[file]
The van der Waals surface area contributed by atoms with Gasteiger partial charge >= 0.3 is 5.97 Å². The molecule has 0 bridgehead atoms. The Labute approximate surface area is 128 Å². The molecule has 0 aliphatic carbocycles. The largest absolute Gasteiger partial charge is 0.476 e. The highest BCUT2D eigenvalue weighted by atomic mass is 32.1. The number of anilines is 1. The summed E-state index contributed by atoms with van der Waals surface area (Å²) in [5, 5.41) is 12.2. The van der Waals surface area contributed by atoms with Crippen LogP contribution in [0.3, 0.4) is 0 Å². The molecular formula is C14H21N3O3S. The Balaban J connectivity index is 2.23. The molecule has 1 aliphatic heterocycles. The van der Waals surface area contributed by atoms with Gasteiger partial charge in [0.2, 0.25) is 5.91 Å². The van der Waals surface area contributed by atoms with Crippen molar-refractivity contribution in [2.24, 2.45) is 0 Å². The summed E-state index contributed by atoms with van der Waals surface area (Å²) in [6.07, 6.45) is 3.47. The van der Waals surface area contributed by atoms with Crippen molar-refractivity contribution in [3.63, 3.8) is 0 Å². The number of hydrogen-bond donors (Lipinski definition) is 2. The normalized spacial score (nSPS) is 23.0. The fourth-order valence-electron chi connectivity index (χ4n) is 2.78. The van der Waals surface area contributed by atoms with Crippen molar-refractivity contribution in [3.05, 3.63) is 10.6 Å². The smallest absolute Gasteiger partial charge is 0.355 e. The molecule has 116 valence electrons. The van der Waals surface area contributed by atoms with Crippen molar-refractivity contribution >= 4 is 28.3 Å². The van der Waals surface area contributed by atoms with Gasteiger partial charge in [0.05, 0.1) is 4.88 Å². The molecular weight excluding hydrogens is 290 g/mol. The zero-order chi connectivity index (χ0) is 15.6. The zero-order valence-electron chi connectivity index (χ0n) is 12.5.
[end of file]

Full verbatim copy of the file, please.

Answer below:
The van der Waals surface area contributed by atoms with Gasteiger partial charge >= 0.3 is 5.97 Å². The molecule has 0 bridgehead atoms. The Labute approximate surface area is 128 Å². The molecule has 0 aliphatic carbocycles. The largest absolute Gasteiger partial charge is 0.476 e. The highest BCUT2D eigenvalue weighted by atomic mass is 32.1. The number of anilines is 1. The summed E-state index contributed by atoms with van der Waals surface area (Å²) in [5, 5.41) is 12.2. The van der Waals surface area contributed by atoms with Crippen LogP contribution in [0.3, 0.4) is 0 Å². The molecular formula is C14H21N3O3S. The Balaban J connectivity index is 2.23. The molecule has 1 aliphatic heterocycles. The van der Waals surface area contributed by atoms with Gasteiger partial charge in [0.2, 0.25) is 5.91 Å². The van der Waals surface area contributed by atoms with Crippen molar-refractivity contribution in [2.24, 2.45) is 0 Å². The summed E-state index contributed by atoms with van der Waals surface area (Å²) in [6.07, 6.45) is 3.47. The van der Waals surface area contributed by atoms with Crippen molar-refractivity contribution in [3.63, 3.8) is 0 Å². The number of hydrogen-bond donors (Lipinski definition) is 2. The normalized spacial score (nSPS) is 23.0. The fourth-order valence-electron chi connectivity index (χ4n) is 2.78. The van der Waals surface area contributed by atoms with Crippen molar-refractivity contribution in [3.05, 3.63) is 10.6 Å². The smallest absolute Gasteiger partial charge is 0.355 e. The molecule has 116 valence electrons. The van der Waals surface area contributed by atoms with Crippen molar-refractivity contribution >= 4 is 28.3 Å². The van der Waals surface area contributed by atoms with Gasteiger partial charge in [0.05, 0.1) is 4.88 Å². The molecular weight excluding hydrogens is 290 g/mol. The zero-order chi connectivity index (χ0) is 15.6. The zero-order valence-electron chi connectivity index (χ0n) is 12.5.